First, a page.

Directed by Gerard Johnson

Have you ever met or known someone that's the veritable loner? Long term unemployed with little to no social skills, surrounded by a society that's moved on whilst their still trapped lost in their forgotten world of yesteryear? Welcome to the world of Tony - a tragic soul who has been signing on at the dole office most of his grown years, living out his lonely life at home watching his old VHS videos of exploitation movies and occasionally reaching out into the outside world of the local community trying feebly to interact with the local drug dealers, prostitutes and low life that inhabit the area. Played with chilling perfection Peter Ferdinando delivers an exemplary fully believable performance as lead loner Tony, a performance that becomes more impressive throughout as poor Tony's character failings in human interaction slide into hellish horror as he finds murder a more comfortable solution to his inadequacies. Directed by Gerard Johnson, 'Tony' is a very gratifying chiller on many levels - for the more direct horror fan there is the dark and violent serial killer aspect (for me, 'Tony' plays very much like a modern Brit version of Joe Spinell's Maniac) whilst psychologically the film also opens you to challenging questions around the lost folk of society, those that the system and ourselves have chosen to forget leaving them with no skills, productively nor social, to have any value in developing themselves. A dark and chilling social shocker.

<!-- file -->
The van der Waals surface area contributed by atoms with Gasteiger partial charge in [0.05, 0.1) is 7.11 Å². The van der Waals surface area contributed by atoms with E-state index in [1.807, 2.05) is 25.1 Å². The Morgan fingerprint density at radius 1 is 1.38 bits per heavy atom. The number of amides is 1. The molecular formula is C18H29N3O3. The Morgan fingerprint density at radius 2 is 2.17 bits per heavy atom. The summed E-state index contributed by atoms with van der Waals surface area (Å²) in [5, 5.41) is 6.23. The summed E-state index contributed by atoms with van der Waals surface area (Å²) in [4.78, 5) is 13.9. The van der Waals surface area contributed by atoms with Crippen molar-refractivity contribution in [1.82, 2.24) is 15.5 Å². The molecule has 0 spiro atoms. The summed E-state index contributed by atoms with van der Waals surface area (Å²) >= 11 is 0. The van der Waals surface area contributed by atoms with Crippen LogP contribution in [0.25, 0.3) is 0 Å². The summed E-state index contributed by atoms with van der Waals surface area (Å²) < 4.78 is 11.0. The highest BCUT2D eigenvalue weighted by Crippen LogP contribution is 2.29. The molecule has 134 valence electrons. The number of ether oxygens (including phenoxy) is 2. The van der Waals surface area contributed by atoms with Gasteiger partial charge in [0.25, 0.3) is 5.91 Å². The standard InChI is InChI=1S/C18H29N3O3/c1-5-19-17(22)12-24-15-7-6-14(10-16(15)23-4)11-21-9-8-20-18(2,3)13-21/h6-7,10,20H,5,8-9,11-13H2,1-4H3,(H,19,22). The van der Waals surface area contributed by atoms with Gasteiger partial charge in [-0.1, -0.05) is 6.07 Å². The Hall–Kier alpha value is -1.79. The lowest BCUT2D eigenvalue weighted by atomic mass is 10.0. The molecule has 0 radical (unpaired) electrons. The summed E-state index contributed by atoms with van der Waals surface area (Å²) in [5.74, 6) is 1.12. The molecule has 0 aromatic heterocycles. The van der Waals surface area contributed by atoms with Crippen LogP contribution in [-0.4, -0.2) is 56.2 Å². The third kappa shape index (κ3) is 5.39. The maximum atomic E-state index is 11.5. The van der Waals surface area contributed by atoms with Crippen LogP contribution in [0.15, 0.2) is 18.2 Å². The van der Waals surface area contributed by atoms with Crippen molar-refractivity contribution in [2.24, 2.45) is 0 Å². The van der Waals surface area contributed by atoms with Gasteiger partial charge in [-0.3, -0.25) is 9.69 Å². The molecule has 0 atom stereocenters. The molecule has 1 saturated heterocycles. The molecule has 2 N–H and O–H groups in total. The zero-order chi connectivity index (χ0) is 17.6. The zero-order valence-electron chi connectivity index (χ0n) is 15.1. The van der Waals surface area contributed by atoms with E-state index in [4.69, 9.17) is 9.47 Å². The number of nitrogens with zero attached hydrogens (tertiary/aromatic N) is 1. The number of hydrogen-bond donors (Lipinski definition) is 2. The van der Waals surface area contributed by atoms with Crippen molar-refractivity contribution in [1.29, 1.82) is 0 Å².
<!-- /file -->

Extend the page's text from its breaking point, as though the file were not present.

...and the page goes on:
Directed by Dominic Murphy

I must admit, I never thought a film about Appalachian mountain dancing would figure high on my genre movies of 2009 but director Dominic Murphy took me completely by surprise with this horrifically psychotic hoedown based very loosely on the life of hillbilly high speed shoe shuffler Jesco White (played here in award winning fashion by Edward Hogg). Basically. The film follows the ever decreasingly troubled life of Jesco as he struggles with his own inner demons (enhanced by parents that truly believe he is inhabited by Satan doesn't help) through a life of solvent, drug and alcohol abuse. Things aren't helped when his father, a local legend for his hillbilly tap skills, is brutally murdered by local hicks and Jesco inherits his fathers shoes and goes on the road with his new found love Cilla (played by the always impressive Carrie Fisher) as his longstanding short fuse of bloody violence soon makes an appearance leading to a mouth watering brutally violent finale. White Lightnin' is a deliriously entertaining film that should appease most fans of darker than thou genre cinema. Backed with a stunning soundtrack and filled with some delightfully black comedy and arterial eye candy White Lightnin' is one of the surprise treats of 2009.